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Trump’s jabs on homelessness singe local efforts

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“That seemed very political,” she said in an interview, noting how battle lines hardened shortly after the hearing and after Republicans lost control of the House. “Making it a political issue doesn’t help,” she said. “In the past, we have been able to say it’s not one size fits all.” Whether it’s invisible or viewed…

“That seemed very political,” she said in an interview, noting how battle lines hardened shortly after the hearing and after Republicans lost control of the House.

“Making it a political issue doesn’t help,” she said. “In the past, we have been able to say it’s not one size fits all.”

Whether it’s invisible or viewed as an everyday nuisance, the growing scrutiny from Trump and other Republican officials has teed homelessness up as a political dart against city- and state-level Democrats already struggling to get a handle on the issue. The issue has become so fraught in California it imperils the political future of Gov. Gavin Newsom, a frequent Trump critic, who devoted his State of the State address this month to the “pernicious crisis in our midst.” It’s also dogged liberals like Los Angeles Mayor Eric Garcetti, who has called on the federal government for help and setup yet another feud between Trump and the California congressional delegation.

Trump is seizing on these new cityscapes to prod Democrats like New York Gov. Andrew Cuomo and New York City Mayor Bill de Blasio just as his messaging counters steady — albeit slow — progress on policies anti-homelessness activists considered settled.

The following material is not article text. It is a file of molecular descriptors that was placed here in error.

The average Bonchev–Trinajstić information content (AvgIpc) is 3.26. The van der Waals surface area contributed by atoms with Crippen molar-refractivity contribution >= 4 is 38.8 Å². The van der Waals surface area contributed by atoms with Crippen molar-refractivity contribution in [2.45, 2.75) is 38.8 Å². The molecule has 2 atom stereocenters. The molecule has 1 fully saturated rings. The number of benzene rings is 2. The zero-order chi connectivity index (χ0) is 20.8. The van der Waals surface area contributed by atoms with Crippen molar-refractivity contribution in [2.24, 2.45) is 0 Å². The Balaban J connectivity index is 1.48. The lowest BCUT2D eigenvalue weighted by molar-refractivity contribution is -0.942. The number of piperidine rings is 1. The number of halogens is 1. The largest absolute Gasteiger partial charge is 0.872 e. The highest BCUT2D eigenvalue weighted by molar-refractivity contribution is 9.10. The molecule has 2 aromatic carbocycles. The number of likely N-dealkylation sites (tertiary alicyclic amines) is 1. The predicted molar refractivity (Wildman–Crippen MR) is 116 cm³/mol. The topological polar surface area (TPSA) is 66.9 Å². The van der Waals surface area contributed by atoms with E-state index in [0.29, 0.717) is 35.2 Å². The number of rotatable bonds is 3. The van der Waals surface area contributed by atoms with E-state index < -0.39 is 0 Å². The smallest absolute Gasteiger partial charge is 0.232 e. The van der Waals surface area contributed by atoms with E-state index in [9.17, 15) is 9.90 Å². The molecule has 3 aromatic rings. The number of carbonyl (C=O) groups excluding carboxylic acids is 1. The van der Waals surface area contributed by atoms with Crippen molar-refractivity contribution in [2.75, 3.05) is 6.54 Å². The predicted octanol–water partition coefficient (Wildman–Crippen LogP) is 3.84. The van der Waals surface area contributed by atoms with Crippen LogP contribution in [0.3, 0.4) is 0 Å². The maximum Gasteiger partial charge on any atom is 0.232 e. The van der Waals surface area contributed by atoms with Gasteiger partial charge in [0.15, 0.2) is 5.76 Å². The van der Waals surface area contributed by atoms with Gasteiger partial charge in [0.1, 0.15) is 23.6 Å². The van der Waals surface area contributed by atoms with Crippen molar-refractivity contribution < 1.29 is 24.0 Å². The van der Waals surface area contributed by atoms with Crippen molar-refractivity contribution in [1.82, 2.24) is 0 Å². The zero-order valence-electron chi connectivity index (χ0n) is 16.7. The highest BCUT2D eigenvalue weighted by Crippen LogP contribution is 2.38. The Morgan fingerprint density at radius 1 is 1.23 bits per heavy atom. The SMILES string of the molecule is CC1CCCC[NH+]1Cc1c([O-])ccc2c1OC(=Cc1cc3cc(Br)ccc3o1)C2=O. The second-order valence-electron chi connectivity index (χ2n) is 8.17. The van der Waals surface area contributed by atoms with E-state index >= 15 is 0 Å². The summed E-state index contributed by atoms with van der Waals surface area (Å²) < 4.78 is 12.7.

Homelessness is “a salient political foil for the president to talk to other states and say ‘Look at California. See how crazy they are? Do you really want that?’” said Mike Madrid, a Republican strategist who is part of the Lincoln Project, a GOP effort to challenge Trump.

After a decade-long decline, the nation’s homelessness rate has ticked up over the past few years. And as new skyscrapers spring up in urban landscapes, many of the nation’s homeless have taken to living in tent cities, a new set of semi-permanent fixtures. Housing First advocates argue economic growth, low unemployment and a shortage of new affordable residential construction have combined to drive up housing prices in fast-growing cities, and that the rise in homelessness is not the result of federally-funded programs under attack by Trump.

The president’s “rhetoric gives license to local leaders to step up their own rhetoric and policies,” said Maria Foscarinis, founder and executive director of the National Law Center on Homelessness and Poverty.

In Texas, where Republicans are fighting to maintain their grip on the statehouse, Gov. Greg Abbott is publicly feuding with city officials in Austin for passing local ordinances to decriminalize homelessness.

Abbott is pushing the Legislature to establish a statewide ban on local measures to decriminalize homelessness when lawmakers reconvene in January. Travis County GOP chairman Matt Mackowiak has also jumped into the spat, saying he’s organizing a ballot resolution that would force the city to overturn its measures.

“Not prosecuting crimes leads to anarchy,” Mackowiak said. “Encouraging homelessness and making it last as long as possible is not the answer.”

Members of Austin’s Democratic-controlled city council say they passed the measures so they could better connect people without homes with services rather than spooking them with arrest, harming their chances of finding a place to live, and driving them into the shadows.

“We see our state leadership and governor demonizing people experiencing homelessness and creating a link between homelessness and criminality,” Austin Mayor Steve Adler said in an interview. “It certainly doesn’t make it easier to deal with the challenge.”